Here's Why We Love Walking Our Dog

Khryss | Published 2017-09-28 21:57

All dog owners know it: we get up feeling either so energetic and happy or just pure sht, we get up, nonetheless, to grab that leash and head outdoors with our beloved buddy.

It's a good exercise! Sure. But why do we do that, really? Why do we love walking our dog?

Merely having a dog has been showed to already provide health benefits. But our main motivation for regularly walking them isn't exactly because of that. Researchers analyzed interviews and personal written reflections of 26 people telling their specific reasons why they walk their dogs. The result?

Well, a lot of owners say they wanted to make their buddy healthy but it's also clear how they do it to be happy. Yes, it's because of that friggin emotion--happiness. This also depended on whether the dog is believed to enjoy the walk as well.

Owners' motivation for getting up and moving, and pounding the pavement with one's pup actually decreased when they feel their dog was misbehaving, being "lazy", or “too old” to walk regularly. This suggests that we love doing things with our dogs because of the health benefits we acquire from it even though that's not our primary goal.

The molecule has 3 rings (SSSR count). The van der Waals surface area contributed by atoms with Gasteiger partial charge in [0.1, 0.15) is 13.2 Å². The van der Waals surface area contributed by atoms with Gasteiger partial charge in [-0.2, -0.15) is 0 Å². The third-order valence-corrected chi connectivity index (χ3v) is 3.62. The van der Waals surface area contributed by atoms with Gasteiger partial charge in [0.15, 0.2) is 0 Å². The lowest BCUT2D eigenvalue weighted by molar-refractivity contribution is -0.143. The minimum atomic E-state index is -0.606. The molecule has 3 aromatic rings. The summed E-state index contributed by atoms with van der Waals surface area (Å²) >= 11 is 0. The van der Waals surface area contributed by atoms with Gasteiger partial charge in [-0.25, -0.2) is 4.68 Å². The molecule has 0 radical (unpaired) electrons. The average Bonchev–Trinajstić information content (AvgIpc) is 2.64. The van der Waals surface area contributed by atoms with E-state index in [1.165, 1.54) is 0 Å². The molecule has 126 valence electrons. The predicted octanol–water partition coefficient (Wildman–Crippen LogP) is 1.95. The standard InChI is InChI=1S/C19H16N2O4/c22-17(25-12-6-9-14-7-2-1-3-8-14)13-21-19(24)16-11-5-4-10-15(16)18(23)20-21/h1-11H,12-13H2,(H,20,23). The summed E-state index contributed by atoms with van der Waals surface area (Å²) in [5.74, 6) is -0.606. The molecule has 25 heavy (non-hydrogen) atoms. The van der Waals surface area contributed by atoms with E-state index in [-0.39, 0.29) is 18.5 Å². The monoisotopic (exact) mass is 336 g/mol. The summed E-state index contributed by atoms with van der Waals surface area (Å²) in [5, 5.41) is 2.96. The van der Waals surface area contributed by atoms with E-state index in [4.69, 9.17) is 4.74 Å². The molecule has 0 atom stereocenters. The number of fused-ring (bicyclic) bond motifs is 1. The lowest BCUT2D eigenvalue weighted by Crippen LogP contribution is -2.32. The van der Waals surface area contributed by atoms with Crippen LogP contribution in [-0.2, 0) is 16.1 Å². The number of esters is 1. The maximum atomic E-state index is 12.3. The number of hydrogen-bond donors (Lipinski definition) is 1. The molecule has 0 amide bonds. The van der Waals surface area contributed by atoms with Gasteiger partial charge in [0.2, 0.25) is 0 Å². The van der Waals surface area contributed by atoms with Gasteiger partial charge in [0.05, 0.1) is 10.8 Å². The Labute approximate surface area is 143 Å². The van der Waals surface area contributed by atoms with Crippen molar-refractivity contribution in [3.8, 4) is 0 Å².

“Dog walking can be really important for our mental health, and there is no joy like seeing your dog having a good time,” says lead author Carri Westgarth, PhD, of the University of Liverpool. “In this age of information and work overload, let’s thank our dogs for—in the main—being such a positive influence on our well-being.”

So, go ahead and try new or longer routes, explore other possible bonding time with your dog (i.e. playing fetch), “leave the mobile and worries at home and try to focus on observing our dog and appreciating our surroundings.” Westgarth recommends.

And for those who don't have their buddy yet (and never plans on getting one), volunteering to walk someone else’s dog (or a shelter dog) can be beneficial too! “In particular, older people can really benefit from the company of a dog and motivation to go for a short walk,” says Westgarth.

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